Rice might seem like a healthy eating option – depending on what you have with it, of course – but it's not as good for you as you might think. Compared to the usual carbohydrate favourites such as bread or potatoes it's a winner, but it's still loaded with calories and starch.
A single cup of rice contains about 240 calories and 1.6 ounces of starch; Harvard University reckons that a single serving of white rice can cause almost the same blood sugar spike as you'd get from eating pure sugar. And while carbohydrates are an important part of our diet, reducing your carb intake is rarely a bad idea.
Luckily, scientists in Sri Lanka have discovered a way of cooking rice that seriously reduces the starch levels, and which could reduce the calories absorbed by the body by up to 60%. First presented at a meeting of the American Chemical Society in Denver, it's an easy technique to try, but you'll need to plan ahead.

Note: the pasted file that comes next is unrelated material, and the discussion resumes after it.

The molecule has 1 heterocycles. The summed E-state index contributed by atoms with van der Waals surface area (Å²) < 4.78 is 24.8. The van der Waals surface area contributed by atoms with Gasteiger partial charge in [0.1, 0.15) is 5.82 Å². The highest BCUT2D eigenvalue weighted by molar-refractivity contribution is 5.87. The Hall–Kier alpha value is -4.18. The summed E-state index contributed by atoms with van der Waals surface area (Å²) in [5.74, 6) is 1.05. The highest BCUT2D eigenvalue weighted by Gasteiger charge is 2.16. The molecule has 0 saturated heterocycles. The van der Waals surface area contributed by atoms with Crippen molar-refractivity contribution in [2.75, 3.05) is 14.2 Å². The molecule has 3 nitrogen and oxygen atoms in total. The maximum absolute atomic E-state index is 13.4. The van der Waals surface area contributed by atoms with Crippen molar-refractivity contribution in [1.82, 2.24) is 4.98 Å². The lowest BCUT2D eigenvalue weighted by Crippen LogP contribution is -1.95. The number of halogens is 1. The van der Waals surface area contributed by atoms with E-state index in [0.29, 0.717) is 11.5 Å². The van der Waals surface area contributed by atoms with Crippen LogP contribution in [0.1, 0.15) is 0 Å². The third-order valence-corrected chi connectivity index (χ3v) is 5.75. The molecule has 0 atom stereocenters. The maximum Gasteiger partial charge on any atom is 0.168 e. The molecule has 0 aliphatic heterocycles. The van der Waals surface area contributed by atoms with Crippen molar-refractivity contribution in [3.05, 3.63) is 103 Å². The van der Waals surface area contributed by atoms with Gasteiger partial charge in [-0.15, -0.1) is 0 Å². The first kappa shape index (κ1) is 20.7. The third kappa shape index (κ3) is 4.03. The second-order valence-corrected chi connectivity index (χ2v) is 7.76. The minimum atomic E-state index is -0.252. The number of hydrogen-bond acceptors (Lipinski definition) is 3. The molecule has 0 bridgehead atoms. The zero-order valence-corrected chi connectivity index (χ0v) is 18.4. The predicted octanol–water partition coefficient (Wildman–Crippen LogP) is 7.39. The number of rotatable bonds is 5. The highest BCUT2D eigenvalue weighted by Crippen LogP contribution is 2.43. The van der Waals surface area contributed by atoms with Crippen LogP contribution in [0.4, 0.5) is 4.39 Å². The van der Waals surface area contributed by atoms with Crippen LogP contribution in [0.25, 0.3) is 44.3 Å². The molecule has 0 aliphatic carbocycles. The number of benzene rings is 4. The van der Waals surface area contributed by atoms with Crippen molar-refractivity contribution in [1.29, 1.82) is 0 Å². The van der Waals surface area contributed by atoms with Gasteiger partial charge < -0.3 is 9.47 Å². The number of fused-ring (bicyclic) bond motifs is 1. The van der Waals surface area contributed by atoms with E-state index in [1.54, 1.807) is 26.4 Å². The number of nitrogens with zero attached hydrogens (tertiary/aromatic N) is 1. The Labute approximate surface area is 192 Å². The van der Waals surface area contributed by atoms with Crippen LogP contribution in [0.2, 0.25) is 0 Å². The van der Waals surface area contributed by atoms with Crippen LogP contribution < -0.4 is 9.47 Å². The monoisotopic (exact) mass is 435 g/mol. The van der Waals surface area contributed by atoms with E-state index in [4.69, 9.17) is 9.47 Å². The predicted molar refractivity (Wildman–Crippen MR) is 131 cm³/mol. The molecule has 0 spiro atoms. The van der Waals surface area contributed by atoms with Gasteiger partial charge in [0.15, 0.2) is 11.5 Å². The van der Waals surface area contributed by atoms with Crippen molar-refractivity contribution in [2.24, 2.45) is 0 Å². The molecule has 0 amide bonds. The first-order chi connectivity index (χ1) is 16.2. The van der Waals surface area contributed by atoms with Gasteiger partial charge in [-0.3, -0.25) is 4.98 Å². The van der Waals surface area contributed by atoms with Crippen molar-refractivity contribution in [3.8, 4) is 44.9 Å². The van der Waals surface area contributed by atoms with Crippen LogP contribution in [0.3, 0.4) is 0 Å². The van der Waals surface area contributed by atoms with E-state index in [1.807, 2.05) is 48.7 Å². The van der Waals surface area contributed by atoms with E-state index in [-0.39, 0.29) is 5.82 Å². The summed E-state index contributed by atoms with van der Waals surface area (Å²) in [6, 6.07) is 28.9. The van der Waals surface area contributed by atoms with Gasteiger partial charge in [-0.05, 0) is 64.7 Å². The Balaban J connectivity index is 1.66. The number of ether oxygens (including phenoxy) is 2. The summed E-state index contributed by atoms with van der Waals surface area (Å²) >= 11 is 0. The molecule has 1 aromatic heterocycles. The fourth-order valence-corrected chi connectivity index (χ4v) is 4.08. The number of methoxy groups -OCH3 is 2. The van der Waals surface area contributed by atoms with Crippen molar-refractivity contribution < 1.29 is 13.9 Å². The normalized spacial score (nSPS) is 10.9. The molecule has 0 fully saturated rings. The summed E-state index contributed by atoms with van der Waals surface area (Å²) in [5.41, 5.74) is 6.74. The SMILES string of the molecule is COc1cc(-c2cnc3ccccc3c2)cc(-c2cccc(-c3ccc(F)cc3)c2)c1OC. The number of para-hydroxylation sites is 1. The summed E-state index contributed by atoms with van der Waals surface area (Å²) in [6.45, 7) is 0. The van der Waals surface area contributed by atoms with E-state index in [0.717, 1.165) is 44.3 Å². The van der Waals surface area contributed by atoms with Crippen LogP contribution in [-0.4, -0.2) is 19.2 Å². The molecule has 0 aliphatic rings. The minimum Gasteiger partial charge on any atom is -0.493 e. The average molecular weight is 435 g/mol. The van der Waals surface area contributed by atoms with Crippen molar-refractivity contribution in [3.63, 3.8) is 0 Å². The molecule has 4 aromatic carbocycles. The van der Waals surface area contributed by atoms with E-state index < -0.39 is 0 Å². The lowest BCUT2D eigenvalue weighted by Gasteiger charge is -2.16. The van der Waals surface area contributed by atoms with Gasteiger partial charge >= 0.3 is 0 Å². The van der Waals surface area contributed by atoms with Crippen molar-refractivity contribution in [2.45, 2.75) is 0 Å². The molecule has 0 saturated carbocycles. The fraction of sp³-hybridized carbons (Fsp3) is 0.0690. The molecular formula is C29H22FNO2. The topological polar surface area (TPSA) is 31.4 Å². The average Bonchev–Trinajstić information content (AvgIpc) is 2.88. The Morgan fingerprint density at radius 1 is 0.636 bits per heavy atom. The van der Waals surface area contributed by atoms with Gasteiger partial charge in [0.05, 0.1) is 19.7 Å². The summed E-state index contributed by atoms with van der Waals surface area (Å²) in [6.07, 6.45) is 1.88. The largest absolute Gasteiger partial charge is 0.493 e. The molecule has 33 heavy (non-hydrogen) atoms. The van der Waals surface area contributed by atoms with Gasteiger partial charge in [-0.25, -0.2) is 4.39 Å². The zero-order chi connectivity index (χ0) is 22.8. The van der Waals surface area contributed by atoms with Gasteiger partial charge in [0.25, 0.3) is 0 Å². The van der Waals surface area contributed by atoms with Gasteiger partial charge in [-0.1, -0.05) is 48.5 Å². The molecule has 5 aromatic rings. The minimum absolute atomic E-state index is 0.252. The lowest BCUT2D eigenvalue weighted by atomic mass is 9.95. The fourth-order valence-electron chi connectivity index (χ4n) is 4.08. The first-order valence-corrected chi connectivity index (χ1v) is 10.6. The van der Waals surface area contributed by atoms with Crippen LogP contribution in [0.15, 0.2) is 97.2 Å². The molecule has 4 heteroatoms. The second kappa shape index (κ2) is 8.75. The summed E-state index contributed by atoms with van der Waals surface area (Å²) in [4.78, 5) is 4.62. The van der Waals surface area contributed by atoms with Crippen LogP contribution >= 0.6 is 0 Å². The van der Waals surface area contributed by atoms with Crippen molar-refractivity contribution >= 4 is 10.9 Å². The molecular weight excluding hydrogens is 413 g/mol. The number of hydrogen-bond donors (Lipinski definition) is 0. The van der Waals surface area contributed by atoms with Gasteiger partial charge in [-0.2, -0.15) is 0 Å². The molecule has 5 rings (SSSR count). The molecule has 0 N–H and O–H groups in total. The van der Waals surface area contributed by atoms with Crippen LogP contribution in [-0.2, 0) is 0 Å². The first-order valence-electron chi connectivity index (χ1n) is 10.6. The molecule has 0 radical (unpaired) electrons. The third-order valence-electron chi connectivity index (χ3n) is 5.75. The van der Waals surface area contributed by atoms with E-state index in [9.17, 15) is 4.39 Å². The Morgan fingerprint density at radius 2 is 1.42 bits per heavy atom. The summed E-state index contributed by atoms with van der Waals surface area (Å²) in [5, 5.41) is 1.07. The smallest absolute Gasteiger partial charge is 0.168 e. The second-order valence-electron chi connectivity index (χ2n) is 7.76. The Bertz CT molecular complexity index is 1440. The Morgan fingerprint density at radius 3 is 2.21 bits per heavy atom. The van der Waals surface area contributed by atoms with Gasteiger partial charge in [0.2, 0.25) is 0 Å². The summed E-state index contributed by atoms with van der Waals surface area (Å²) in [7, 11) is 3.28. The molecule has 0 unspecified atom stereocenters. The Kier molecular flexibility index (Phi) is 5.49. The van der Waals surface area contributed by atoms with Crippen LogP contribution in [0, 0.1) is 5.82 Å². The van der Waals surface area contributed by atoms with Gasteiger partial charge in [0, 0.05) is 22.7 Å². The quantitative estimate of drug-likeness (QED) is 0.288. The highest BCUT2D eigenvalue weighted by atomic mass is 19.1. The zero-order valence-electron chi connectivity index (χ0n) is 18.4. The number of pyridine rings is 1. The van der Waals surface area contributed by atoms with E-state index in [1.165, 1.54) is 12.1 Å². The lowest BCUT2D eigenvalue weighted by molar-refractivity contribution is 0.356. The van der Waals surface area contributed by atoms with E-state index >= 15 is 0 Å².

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First, though, the science. According to Sudhair A. James of the College of Chemical Sciences in Colombo, Western Sri Lanka, rice contains two types of starch – digestible and resistant. And it's digestible starch that's the problem; it's broken down in the small intestine, metabolised into glucose and absorbed into the bloodstream.
However, says James, after your body converts carbohydrates into glucose, any leftover fuel gets converted into a polysaccharide carbohydrate called glycogen. "Your liver and muscles store glycogen for energy and quickly turn it back into glucose as needed," he explains. "The issue is that the excess glucose that doesn’t get converted to glycogen ends up turning into fat, which can lead to excessive weight or obesity."
Resistant starch (RS), however, doesn't get broken down, so James and his team looked into ways of cooking rice that increased the RS content. The result is a cooking technique that changes the cellular architecture of starch, making it resistant to digestive enzymes and reducing calorie intake by about 50-60%. Here's how to do it:
- First, add a teaspoon of coconut oil to boiling water
- Next, add half a cup of white rice and simmer for 40 minutes or boil for 20-25 minutes
- Once the rice is cooked, cool it in the fridge for at least 12 hours
- Finally reheat your rice that now has about 10 times the amount of resistant starch
Like we said, you'll have to plan ahead if you want to enjoy this healthier rice. And if you want to know more about the science behind this technique, you can find a fuller explanation here (opens in new tab).